Although possession of less than an ounce of Marijuana was decriminalized, a conviction for unlawful marijuana possession, a Class D Controlled Substance in Massachusetts, remains a statutory disqualifier for a License to Carry Firearms. However, a conviction for simple possession of marijuana will not disqualify someone from being issued or holding a Firearms Identification Card, so long as the conviction is at least 5 years old. A conviction for trafficking in marijuana would constitute a lifetime disqualifier.
Also, although possession of less than an ounce of marijuana is now a civil infraction in Massachusetts, it is still a violation of federal law. Furthermore, pursuant to 18 U.S.C. § 922(d)(3), it is a federal offense for a person to sell or transfer any firearm or ammunition to a person who the transferor knows or has having reasonable cause to believe that the transferee is an unlawful user of or addicted to a controlled substance.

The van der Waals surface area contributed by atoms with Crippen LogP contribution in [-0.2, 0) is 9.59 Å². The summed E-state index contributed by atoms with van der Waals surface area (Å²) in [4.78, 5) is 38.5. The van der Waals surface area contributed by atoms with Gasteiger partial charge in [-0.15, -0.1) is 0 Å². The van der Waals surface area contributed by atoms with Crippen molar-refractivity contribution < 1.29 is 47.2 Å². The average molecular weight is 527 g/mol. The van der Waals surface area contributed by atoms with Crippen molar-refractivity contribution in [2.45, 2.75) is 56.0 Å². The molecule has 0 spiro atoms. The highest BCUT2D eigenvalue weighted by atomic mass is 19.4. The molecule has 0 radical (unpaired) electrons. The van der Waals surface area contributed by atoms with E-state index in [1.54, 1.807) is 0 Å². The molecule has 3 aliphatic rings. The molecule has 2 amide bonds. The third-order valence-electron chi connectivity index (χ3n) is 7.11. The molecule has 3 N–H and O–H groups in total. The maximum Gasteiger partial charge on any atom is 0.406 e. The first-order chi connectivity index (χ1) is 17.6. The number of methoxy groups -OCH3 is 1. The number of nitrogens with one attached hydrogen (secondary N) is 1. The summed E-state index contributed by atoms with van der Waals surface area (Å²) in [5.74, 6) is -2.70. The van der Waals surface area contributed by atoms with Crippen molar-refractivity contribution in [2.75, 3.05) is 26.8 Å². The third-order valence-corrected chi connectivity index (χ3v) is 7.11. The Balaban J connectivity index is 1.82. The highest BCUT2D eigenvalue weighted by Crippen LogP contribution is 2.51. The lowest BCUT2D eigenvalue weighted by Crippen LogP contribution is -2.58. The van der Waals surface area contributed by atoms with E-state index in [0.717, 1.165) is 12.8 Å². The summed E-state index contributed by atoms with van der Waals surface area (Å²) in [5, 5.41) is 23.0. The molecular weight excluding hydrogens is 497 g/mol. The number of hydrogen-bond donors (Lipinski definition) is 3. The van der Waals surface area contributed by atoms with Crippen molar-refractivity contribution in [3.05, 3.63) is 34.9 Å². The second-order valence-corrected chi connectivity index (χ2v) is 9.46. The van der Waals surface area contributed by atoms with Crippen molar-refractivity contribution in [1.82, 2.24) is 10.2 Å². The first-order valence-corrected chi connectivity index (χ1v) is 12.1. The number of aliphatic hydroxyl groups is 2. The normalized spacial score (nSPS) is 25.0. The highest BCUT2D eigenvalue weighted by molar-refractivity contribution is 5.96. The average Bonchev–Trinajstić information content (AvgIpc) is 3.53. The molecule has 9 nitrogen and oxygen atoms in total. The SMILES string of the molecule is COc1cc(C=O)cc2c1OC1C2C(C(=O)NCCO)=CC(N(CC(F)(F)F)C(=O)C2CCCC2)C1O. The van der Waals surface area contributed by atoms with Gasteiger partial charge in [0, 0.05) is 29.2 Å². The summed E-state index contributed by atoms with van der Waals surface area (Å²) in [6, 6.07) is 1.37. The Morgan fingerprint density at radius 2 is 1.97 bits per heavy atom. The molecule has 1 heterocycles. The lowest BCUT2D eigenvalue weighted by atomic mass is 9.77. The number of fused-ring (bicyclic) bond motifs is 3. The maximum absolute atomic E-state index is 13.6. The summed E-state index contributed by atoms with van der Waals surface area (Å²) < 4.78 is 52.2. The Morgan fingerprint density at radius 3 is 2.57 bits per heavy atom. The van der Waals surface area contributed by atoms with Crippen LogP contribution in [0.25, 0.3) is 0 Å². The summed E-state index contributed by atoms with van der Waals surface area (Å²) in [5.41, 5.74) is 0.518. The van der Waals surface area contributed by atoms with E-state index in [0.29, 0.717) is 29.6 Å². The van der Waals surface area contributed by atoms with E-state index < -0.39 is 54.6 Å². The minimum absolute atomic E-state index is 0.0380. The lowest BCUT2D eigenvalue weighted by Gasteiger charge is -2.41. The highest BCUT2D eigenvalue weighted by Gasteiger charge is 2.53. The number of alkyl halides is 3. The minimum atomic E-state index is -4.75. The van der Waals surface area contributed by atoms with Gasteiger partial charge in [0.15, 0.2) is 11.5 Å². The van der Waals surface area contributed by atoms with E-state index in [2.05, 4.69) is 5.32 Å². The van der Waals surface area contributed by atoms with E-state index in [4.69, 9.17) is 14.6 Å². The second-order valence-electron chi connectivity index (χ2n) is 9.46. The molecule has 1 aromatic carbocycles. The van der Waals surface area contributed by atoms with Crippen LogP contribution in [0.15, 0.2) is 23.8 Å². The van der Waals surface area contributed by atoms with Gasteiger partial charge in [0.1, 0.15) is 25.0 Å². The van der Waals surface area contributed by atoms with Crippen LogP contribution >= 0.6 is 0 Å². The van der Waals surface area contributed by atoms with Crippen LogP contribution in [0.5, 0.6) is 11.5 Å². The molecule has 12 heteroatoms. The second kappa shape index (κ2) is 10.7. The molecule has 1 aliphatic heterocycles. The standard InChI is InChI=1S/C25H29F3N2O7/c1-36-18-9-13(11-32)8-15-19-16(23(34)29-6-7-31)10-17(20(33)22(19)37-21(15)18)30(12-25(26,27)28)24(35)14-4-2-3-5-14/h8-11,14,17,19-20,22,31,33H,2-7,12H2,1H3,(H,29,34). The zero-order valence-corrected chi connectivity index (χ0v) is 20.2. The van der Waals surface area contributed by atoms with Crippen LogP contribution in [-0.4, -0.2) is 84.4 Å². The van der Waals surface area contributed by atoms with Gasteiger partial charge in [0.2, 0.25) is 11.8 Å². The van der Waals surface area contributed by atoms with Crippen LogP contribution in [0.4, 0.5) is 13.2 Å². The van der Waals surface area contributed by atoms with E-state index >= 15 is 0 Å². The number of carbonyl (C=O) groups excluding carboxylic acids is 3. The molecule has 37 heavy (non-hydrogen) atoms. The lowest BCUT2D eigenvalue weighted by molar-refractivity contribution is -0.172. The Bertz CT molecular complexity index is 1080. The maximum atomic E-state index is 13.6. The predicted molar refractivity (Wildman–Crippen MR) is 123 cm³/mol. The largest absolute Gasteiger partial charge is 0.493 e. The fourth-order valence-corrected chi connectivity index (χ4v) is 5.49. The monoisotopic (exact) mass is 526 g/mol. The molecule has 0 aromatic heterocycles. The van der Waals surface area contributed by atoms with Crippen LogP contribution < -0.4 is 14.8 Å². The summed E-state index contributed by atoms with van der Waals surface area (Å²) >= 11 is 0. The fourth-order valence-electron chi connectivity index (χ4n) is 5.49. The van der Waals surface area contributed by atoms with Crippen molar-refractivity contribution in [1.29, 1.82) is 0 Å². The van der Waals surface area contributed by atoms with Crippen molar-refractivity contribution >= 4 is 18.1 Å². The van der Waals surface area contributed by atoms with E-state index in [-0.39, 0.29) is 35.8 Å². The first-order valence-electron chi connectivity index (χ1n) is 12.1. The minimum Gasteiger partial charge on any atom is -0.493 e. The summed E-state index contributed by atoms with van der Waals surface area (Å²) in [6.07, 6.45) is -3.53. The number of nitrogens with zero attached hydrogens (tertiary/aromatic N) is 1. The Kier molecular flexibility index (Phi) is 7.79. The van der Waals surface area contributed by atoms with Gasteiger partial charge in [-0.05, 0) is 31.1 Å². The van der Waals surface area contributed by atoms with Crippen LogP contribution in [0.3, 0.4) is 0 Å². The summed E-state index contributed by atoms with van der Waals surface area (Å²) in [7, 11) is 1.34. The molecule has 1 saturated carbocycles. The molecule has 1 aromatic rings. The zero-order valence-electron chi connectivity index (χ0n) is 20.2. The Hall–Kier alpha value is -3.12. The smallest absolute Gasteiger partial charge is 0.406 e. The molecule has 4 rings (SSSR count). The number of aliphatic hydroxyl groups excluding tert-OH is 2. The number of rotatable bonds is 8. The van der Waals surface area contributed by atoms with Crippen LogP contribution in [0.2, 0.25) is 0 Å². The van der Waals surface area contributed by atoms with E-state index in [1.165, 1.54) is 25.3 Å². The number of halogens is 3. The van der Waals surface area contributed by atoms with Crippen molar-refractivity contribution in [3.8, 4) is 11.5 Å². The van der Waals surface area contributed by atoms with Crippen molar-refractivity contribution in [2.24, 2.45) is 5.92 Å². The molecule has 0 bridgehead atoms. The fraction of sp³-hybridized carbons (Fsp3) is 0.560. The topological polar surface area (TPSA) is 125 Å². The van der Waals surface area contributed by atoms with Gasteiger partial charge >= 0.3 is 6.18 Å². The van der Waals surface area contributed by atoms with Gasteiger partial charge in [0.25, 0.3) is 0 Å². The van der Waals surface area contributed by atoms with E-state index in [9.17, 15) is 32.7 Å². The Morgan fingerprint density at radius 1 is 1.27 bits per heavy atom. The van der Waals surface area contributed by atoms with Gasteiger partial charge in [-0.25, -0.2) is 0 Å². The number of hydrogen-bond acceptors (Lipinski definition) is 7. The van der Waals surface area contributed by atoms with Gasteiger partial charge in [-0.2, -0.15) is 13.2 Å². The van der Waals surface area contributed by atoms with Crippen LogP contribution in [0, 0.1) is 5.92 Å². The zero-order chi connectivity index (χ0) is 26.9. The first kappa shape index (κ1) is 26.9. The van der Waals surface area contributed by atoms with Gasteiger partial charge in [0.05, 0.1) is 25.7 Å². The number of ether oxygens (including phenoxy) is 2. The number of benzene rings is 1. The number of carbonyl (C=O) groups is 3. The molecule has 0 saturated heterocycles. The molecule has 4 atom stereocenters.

The Federal Controlled Substances Act of 1970 completely prohibits all medicinal use of marijuana by placing it in the most restrictive category of Schedule 1. The DEA has determined that controlled substances placed in this category 1) have no therapeutic value, 2) are not safe for medical use, and 3) have a high abuse potential. Therefore, under federal law, there are no “lawful users” of marijuana, notwithstanding any state registration, decriminalization, or “legalization.” As such, the possession or use of marijuana still violates federal law.
When it comes to deciding whether or not to issue a LTC, a police chief or licensing officer can still use marijuana use or possession as a reason to determine than the applicant is unsuitable to hold such a license.
There are ways to overcome disqualifying marijuana convictions when seeking a License to Carry Firearms, especially if you have an otherwise clean record and a legitimate need for such a license for employment or other valid purposes.